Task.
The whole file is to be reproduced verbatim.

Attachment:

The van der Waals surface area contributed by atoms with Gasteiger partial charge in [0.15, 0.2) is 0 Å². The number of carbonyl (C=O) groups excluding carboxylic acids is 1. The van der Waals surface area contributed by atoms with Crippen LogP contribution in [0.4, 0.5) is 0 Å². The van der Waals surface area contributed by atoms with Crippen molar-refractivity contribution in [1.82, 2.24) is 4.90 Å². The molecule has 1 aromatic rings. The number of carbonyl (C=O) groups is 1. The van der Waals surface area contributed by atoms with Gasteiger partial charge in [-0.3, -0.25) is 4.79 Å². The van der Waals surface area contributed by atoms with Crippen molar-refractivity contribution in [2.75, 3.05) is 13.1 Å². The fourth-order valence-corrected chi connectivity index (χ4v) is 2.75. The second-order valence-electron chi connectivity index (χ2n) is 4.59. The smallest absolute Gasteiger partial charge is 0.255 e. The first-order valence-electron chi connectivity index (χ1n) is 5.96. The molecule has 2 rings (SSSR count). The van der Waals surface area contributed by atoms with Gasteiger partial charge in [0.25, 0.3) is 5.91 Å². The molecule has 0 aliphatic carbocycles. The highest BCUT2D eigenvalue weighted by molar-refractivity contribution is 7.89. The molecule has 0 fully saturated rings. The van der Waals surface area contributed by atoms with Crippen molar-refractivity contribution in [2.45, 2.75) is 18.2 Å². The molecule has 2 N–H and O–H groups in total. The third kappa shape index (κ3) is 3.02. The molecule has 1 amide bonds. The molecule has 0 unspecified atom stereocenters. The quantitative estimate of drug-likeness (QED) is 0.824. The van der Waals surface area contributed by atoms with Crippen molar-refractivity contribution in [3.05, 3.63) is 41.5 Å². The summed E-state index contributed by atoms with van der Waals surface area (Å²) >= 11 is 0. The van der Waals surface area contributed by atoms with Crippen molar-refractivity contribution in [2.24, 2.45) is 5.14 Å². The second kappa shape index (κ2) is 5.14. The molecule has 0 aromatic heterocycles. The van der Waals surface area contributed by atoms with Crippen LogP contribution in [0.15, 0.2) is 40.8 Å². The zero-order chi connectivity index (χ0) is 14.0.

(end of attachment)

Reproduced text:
The van der Waals surface area contributed by atoms with Gasteiger partial charge in [0.15, 0.2) is 0 Å². The number of carbonyl (C=O) groups excluding carboxylic acids is 1. The van der Waals surface area contributed by atoms with Crippen LogP contribution in [0.4, 0.5) is 0 Å². The van der Waals surface area contributed by atoms with Crippen molar-refractivity contribution in [1.82, 2.24) is 4.90 Å². The molecule has 1 aromatic rings. The number of carbonyl (C=O) groups is 1. The van der Waals surface area contributed by atoms with Gasteiger partial charge in [-0.3, -0.25) is 4.79 Å². The van der Waals surface area contributed by atoms with Crippen molar-refractivity contribution in [2.75, 3.05) is 13.1 Å². The fourth-order valence-corrected chi connectivity index (χ4v) is 2.75. The second-order valence-electron chi connectivity index (χ2n) is 4.59. The smallest absolute Gasteiger partial charge is 0.255 e. The first-order valence-electron chi connectivity index (χ1n) is 5.96. The molecule has 2 rings (SSSR count). The van der Waals surface area contributed by atoms with Gasteiger partial charge in [0.25, 0.3) is 5.91 Å². The molecule has 0 aliphatic carbocycles. The highest BCUT2D eigenvalue weighted by molar-refractivity contribution is 7.89. The molecule has 0 fully saturated rings. The van der Waals surface area contributed by atoms with Crippen molar-refractivity contribution in [2.45, 2.75) is 18.2 Å². The molecule has 2 N–H and O–H groups in total. The third kappa shape index (κ3) is 3.02. The molecule has 1 amide bonds. The molecule has 0 unspecified atom stereocenters. The quantitative estimate of drug-likeness (QED) is 0.824. The van der Waals surface area contributed by atoms with Crippen molar-refractivity contribution in [3.05, 3.63) is 41.5 Å². The summed E-state index contributed by atoms with van der Waals surface area (Å²) >= 11 is 0. The van der Waals surface area contributed by atoms with Crippen molar-refractivity contribution in [2.24, 2.45) is 5.14 Å². The second kappa shape index (κ2) is 5.14. The molecule has 0 aromatic heterocycles. The van der Waals surface area contributed by atoms with Crippen LogP contribution in [0.15, 0.2) is 40.8 Å². The zero-order chi connectivity index (χ0) is 14.0.